Archive for the ‘Reporting’ Category

Sage 200 aged debtors.

August 22, 2009

While Sage 200 includes aged debtor reports as standard, we prefer to work with the aged debtor reports in Excel though, and we prefer to grab the data directly, so that we can manipulate it at will

This poss includes a series of ‘SQL Server views’ that together give an aged debt, grab the most recent memo (which we use for recording credit control conversations) from the customer account, and show basic contact information.

Provided you or a colleague have basis SQL Server skills, it is straight-forward to create the necessary views in your Sage 200 SQL Server database.  You can choose your own name for the first view, and this is the one that you should link to from Excel, but the other views will need to use the names indicated.

This version doesn’t support foreign currency accounts, and it also can’t be used to produce retrospective aged debtors.  There are other ways of achieving much the same end, including the use of pivot tables which has the advantage of letting you drill down to transactions.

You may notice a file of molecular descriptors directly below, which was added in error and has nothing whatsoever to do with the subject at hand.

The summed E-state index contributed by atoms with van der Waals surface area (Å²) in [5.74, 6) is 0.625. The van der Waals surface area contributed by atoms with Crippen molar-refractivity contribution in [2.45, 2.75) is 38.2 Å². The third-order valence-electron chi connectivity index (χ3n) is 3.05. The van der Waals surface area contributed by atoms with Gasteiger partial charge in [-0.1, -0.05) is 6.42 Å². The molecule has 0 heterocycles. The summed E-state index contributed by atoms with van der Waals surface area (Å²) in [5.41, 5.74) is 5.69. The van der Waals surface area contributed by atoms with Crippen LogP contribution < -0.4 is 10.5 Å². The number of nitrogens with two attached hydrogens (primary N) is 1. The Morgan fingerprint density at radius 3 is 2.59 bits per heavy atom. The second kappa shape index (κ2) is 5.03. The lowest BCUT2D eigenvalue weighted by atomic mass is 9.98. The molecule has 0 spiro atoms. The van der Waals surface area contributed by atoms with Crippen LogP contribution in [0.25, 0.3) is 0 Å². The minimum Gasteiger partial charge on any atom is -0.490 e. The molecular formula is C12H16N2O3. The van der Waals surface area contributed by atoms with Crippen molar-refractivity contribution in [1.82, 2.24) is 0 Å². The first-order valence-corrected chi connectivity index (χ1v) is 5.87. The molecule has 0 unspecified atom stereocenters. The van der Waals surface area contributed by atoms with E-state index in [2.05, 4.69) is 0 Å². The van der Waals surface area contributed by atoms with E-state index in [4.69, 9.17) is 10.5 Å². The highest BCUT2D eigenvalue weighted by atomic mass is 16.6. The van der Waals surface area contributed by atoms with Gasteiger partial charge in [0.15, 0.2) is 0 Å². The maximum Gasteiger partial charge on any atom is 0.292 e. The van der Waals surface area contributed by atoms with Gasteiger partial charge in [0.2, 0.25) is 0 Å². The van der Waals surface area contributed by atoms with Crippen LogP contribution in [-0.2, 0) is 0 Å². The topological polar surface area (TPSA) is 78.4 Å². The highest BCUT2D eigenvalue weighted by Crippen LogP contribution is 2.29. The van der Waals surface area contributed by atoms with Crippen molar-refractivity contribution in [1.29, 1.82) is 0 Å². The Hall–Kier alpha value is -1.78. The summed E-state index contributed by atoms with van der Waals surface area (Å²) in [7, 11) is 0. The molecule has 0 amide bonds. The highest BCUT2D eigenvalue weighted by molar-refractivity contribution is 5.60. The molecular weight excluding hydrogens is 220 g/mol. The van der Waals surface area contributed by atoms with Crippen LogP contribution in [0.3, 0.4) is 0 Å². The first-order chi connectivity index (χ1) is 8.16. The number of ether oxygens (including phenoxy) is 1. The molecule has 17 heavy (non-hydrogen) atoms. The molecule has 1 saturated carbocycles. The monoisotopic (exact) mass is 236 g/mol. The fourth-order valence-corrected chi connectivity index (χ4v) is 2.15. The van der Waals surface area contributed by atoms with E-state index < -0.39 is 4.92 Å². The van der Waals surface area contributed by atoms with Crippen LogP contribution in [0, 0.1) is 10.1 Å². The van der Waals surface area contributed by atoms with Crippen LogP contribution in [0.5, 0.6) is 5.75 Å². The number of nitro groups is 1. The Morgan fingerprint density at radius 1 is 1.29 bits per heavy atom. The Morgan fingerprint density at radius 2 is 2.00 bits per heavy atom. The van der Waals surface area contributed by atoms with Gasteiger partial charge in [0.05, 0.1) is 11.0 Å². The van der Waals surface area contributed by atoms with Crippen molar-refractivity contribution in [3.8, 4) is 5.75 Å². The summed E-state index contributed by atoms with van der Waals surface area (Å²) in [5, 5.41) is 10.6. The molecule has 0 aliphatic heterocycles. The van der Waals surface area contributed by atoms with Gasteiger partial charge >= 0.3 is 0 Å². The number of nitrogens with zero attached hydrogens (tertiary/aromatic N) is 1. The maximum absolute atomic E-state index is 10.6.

The views don’t format particularly well as created via our blog software I’m afraid, but you should be able to cut and paste directly.  Also the views were put together by someone relatively inexperienced, so we know they’re not as tidy as they might be!

If you need help implementing this or similar Sage 200 aged debt reports please contact our Sage 200 support service.

Sage 200 retro reports don’t work!.

June 27, 2009

The problem is that the allocation date, which is set within the top right section of Sage 200’s allocation screens, defaults to the current date.   This is really easy to overlook, and calls to our Sage 200 support team suggest most users are, quite reasonably, unaware of the implications of that date. However, this can cause a few hiccoughs if left unchanged, affecting retrospective debtors/creditors reports, retrospective statements, and any view of average times to pay by customers (visible in the account details report).

With this in mind, it is generally a good idea to change the allocation date from the default of the current system date to that of the latest transaction in the batch being allocated, to keep analyses based on transaction and allocation dates consistent.   Sage 50 does this automatically, so perhaps this is something the software developers need to talk to each other about!

There is a fix, however, if you forget to do this when allocating.  You can always go into the Amend Allocation option under the Adjust Transactions menu on the sales or purchase ledgers and either undo or amend the date on the problem allocations.